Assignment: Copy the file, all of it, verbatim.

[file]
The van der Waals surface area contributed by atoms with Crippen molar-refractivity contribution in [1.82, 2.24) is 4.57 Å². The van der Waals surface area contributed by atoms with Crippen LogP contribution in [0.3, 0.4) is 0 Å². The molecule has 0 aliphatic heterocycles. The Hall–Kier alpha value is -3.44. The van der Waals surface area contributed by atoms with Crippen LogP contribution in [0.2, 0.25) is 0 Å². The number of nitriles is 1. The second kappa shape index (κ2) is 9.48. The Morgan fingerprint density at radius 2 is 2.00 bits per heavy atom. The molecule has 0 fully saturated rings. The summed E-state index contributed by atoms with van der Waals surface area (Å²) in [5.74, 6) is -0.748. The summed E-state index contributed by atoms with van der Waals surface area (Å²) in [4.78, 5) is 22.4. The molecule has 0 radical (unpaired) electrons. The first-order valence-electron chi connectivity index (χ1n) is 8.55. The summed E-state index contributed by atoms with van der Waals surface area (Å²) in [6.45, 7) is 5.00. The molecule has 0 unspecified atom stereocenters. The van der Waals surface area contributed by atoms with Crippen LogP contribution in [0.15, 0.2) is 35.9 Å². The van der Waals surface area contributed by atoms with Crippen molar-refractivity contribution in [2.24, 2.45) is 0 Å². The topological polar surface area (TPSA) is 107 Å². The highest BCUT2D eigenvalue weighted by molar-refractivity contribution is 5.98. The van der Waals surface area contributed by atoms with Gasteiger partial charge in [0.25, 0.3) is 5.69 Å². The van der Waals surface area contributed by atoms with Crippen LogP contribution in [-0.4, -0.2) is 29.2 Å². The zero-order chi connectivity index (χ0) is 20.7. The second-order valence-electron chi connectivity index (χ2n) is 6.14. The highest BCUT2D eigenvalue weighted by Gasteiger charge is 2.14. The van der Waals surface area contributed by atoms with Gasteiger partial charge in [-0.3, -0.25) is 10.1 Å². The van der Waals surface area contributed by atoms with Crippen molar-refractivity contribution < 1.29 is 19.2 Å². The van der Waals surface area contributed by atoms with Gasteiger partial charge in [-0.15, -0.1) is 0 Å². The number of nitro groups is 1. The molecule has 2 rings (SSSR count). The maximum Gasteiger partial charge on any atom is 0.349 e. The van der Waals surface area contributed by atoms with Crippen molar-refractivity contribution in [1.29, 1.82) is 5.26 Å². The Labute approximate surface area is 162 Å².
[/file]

The van der Waals surface area contributed by atoms with Crippen molar-refractivity contribution in [1.82, 2.24) is 4.57 Å². The van der Waals surface area contributed by atoms with Crippen LogP contribution in [0.3, 0.4) is 0 Å². The molecule has 0 aliphatic heterocycles. The Hall–Kier alpha value is -3.44. The van der Waals surface area contributed by atoms with Crippen LogP contribution in [0.2, 0.25) is 0 Å². The number of nitriles is 1. The second kappa shape index (κ2) is 9.48. The Morgan fingerprint density at radius 2 is 2.00 bits per heavy atom. The molecule has 0 fully saturated rings. The summed E-state index contributed by atoms with van der Waals surface area (Å²) in [5.74, 6) is -0.748. The summed E-state index contributed by atoms with van der Waals surface area (Å²) in [4.78, 5) is 22.4. The molecule has 0 radical (unpaired) electrons. The first-order valence-electron chi connectivity index (χ1n) is 8.55. The summed E-state index contributed by atoms with van der Waals surface area (Å²) in [6.45, 7) is 5.00. The molecule has 0 unspecified atom stereocenters. The van der Waals surface area contributed by atoms with Crippen LogP contribution in [0.15, 0.2) is 35.9 Å². The van der Waals surface area contributed by atoms with Crippen molar-refractivity contribution in [2.24, 2.45) is 0 Å². The topological polar surface area (TPSA) is 107 Å². The highest BCUT2D eigenvalue weighted by molar-refractivity contribution is 5.98. The van der Waals surface area contributed by atoms with Gasteiger partial charge in [0.25, 0.3) is 5.69 Å². The van der Waals surface area contributed by atoms with Crippen LogP contribution in [-0.4, -0.2) is 29.2 Å². The zero-order chi connectivity index (χ0) is 20.7. The second-order valence-electron chi connectivity index (χ2n) is 6.14. The highest BCUT2D eigenvalue weighted by Gasteiger charge is 2.14. The van der Waals surface area contributed by atoms with Gasteiger partial charge in [-0.3, -0.25) is 10.1 Å². The van der Waals surface area contributed by atoms with Crippen molar-refractivity contribution < 1.29 is 19.2 Å². The van der Waals surface area contributed by atoms with Gasteiger partial charge in [-0.15, -0.1) is 0 Å². The number of nitro groups is 1. The molecule has 2 rings (SSSR count). The maximum Gasteiger partial charge on any atom is 0.349 e. The van der Waals surface area contributed by atoms with Crippen molar-refractivity contribution in [1.29, 1.82) is 5.26 Å². The Labute approximate surface area is 162 Å².